The steady putt of the riverboat’s engine put me at ease. It was my first time navigating a boat that didn’t have an outboard engine and I was nervous—all alone with the small craft’s wheel in my hands. I was in north-east Hungary, cruising along the Bodrog River in the famous Tokaj wine region. On the top deck, the other passengers—my wife Anita, the captain, his wife and Hajnalka Szabo and György Brezovcsik from the Füleky Winery—soaked up the early summer sun. The captain, a fit tanned man in his 60’s, handed over the wheel moments earlier. Soon, I was completely at ease captaining the boat. Thick cottonwood trees lined either side of the slow moving brown-green river, cool air blew into the open cabin and an egret swooped across the water ahead. Aside from the occasional pair of rowers sliding past in their sculls, we were all alone. Serene, beautiful and meditative—it was the perfect way to spend a June afternoon.
Before our river cruise, Hajnalka and György (we’ll call him Gyuri from here on) brought us up the Tokaj Hill for a tour of their Teleki vineyard. “This ensures the highest quality,” Hajnalka said, explaining why some of their grapevines are tied to single wooden posts instead of wire rows. “It allows us to plow with horses and for the vines to receive the most heat.” Here, in Hungary’s most prized terroir, Füleky grows Furmint grapes for their dry white wines and decadent Aszu dessert wines. From our vantage point, on the south-facing slope, we could see for miles across the surrounding flat landscape. The hill itself, an iconic symbol of Hungarian wine, was a green sea of rolling grapevines under the bright midday sun. Gyuri, Füleky ’s winemaker, was in his element as he inspected the new-green grape buds. “If the flowers have fallen off by June 10th, we’re off to a good start,” he said, seeming pleased.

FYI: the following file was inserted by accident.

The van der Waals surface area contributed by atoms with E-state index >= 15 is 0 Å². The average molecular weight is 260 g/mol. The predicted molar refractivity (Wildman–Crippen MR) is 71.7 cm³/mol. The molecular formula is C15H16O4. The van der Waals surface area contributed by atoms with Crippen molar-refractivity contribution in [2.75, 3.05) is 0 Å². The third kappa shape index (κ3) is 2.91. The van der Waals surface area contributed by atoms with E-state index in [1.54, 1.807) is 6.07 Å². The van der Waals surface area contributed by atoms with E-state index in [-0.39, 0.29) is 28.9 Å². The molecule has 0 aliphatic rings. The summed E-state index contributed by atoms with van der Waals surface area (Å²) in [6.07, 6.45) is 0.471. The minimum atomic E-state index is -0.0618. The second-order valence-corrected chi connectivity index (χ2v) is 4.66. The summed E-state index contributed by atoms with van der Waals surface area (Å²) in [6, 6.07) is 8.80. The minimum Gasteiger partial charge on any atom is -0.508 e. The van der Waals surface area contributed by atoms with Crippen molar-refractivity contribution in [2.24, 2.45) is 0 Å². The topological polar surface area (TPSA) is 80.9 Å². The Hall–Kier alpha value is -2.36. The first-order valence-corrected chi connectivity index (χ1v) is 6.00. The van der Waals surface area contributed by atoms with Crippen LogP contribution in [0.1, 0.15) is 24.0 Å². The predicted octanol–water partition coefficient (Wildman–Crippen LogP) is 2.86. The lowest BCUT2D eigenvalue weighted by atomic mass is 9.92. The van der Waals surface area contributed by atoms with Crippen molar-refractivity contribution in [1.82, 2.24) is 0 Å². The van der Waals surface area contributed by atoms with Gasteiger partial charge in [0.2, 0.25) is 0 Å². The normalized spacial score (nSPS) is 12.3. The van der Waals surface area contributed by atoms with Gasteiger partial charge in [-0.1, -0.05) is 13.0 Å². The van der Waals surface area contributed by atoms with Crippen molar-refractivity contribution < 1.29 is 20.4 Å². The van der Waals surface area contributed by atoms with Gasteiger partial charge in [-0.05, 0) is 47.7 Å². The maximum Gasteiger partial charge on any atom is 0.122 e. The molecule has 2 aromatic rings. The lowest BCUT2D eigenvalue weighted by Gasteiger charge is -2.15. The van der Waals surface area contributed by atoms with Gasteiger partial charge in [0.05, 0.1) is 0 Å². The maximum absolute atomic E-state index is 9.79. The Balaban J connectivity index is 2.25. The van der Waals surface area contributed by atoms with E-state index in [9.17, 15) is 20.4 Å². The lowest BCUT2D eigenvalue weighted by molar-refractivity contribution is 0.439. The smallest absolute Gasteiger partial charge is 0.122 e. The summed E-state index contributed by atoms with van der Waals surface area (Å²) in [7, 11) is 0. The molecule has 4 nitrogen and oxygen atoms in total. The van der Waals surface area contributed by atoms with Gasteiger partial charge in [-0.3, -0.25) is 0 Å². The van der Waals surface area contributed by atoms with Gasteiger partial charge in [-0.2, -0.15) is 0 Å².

Established in 1998, the Füleky Estate is named after György Füleky, founding member of the First Tokaj Wine Grower’s Society. With nearly 62 acres of vineyards in some of the region’s most historic appellations, Füleky is serious about their wine. Minutes from the Bodrog River in the town of Bodrogkeresztúr, one finds their recently renovated 18th century baroque mansion. The impressive structure was painstakingly restored in adherence with local laws regarding historical sites. While this larger, pale-yellow building dominates Füleky’s stone courtyard, it’s their other recent renovation that gets all the attention. Füleky acquired the property in 2006 in a ruined state. Incorporating an original medieval wall with modern stone and oak they’ve created a remarkable new building. This asymmetrically roofed winery was awarded ArchDaily.com’s Industrial Building of the Year in 2011. Initially I didn’t see what the hype was all about, but once my eyes caught the roofline, I became fascinated by its ship-like angularity.
Following our vineyard tour on Tokaj Hill and our boat ride along the Bodrog River, we arrived at the main event—the wine tasting. After 5 months in Hungary, I was beginning to acquire a real taste for good Furmint and couldn’t wait to try Füleky’s take on this classic Hungarian varietal.
On the steps of the mansion, overlooking the courtyard’s acacia and chestnut trees, Anita and I were served a simple yet delicious Hungarian stew as we tasted wine. Using a traditional cauldron, Gyuri had slow cooked pork trotters in a rich sauce of onions, peppers, tomatoes and paprika. Served over noodles made by Gyuri’s mother-in-law, the stew was a beautiful accompaniment to the wines. “Winemakers are usually good cooks,” Hajnalka told us. From this one experience, I have to agree.
Our tasting was elegantly presented and the wines outstanding, yet the atmosphere was decidedly relaxed as we experienced the best Füleky had to offer. Here are my tasting notes: